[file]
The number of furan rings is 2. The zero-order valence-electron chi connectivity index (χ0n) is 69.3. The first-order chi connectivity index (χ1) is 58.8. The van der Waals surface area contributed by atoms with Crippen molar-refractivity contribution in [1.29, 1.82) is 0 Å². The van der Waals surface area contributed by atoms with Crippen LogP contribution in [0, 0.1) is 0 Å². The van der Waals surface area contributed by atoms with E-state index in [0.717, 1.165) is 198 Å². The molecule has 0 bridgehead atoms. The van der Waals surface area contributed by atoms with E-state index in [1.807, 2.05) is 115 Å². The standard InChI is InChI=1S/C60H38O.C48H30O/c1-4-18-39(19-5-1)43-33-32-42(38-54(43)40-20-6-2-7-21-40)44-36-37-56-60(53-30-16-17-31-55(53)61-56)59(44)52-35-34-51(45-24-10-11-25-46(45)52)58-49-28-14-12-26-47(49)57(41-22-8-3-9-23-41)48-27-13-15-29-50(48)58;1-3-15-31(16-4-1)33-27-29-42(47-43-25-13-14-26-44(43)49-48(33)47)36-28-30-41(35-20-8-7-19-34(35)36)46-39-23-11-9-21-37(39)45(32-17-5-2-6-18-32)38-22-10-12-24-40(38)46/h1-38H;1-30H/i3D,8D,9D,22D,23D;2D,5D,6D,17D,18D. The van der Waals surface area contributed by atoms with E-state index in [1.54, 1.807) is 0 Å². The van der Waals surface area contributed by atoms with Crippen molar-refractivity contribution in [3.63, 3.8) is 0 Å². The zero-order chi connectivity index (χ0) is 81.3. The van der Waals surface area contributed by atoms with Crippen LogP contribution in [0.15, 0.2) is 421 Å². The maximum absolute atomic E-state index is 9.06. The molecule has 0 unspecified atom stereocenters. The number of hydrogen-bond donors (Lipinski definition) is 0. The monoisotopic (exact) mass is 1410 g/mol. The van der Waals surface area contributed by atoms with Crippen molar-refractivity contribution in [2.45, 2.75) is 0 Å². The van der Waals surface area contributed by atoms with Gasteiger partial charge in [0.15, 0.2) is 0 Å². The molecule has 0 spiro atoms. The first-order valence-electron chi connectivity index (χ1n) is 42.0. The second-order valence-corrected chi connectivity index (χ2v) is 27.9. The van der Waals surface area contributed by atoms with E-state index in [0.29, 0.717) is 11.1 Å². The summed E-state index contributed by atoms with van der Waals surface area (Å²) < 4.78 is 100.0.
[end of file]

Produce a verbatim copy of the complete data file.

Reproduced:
The number of furan rings is 2. The zero-order valence-electron chi connectivity index (χ0n) is 69.3. The first-order chi connectivity index (χ1) is 58.8. The van der Waals surface area contributed by atoms with Crippen molar-refractivity contribution in [1.29, 1.82) is 0 Å². The van der Waals surface area contributed by atoms with Crippen LogP contribution in [0, 0.1) is 0 Å². The van der Waals surface area contributed by atoms with E-state index in [0.717, 1.165) is 198 Å². The molecule has 0 bridgehead atoms. The van der Waals surface area contributed by atoms with E-state index in [1.807, 2.05) is 115 Å². The standard InChI is InChI=1S/C60H38O.C48H30O/c1-4-18-39(19-5-1)43-33-32-42(38-54(43)40-20-6-2-7-21-40)44-36-37-56-60(53-30-16-17-31-55(53)61-56)59(44)52-35-34-51(45-24-10-11-25-46(45)52)58-49-28-14-12-26-47(49)57(41-22-8-3-9-23-41)48-27-13-15-29-50(48)58;1-3-15-31(16-4-1)33-27-29-42(47-43-25-13-14-26-44(43)49-48(33)47)36-28-30-41(35-20-8-7-19-34(35)36)46-39-23-11-9-21-37(39)45(32-17-5-2-6-18-32)38-22-10-12-24-40(38)46/h1-38H;1-30H/i3D,8D,9D,22D,23D;2D,5D,6D,17D,18D. The van der Waals surface area contributed by atoms with E-state index in [1.54, 1.807) is 0 Å². The van der Waals surface area contributed by atoms with Crippen molar-refractivity contribution in [3.63, 3.8) is 0 Å². The zero-order chi connectivity index (χ0) is 81.3. The van der Waals surface area contributed by atoms with Crippen LogP contribution in [0.15, 0.2) is 421 Å². The maximum absolute atomic E-state index is 9.06. The molecule has 0 unspecified atom stereocenters. The number of hydrogen-bond donors (Lipinski definition) is 0. The monoisotopic (exact) mass is 1410 g/mol. The van der Waals surface area contributed by atoms with Crippen molar-refractivity contribution in [2.45, 2.75) is 0 Å². The van der Waals surface area contributed by atoms with Gasteiger partial charge in [0.15, 0.2) is 0 Å². The molecule has 0 spiro atoms. The first-order valence-electron chi connectivity index (χ1n) is 42.0. The second-order valence-corrected chi connectivity index (χ2v) is 27.9. The van der Waals surface area contributed by atoms with E-state index in [0.29, 0.717) is 11.1 Å². The summed E-state index contributed by atoms with van der Waals surface area (Å²) < 4.78 is 100.0.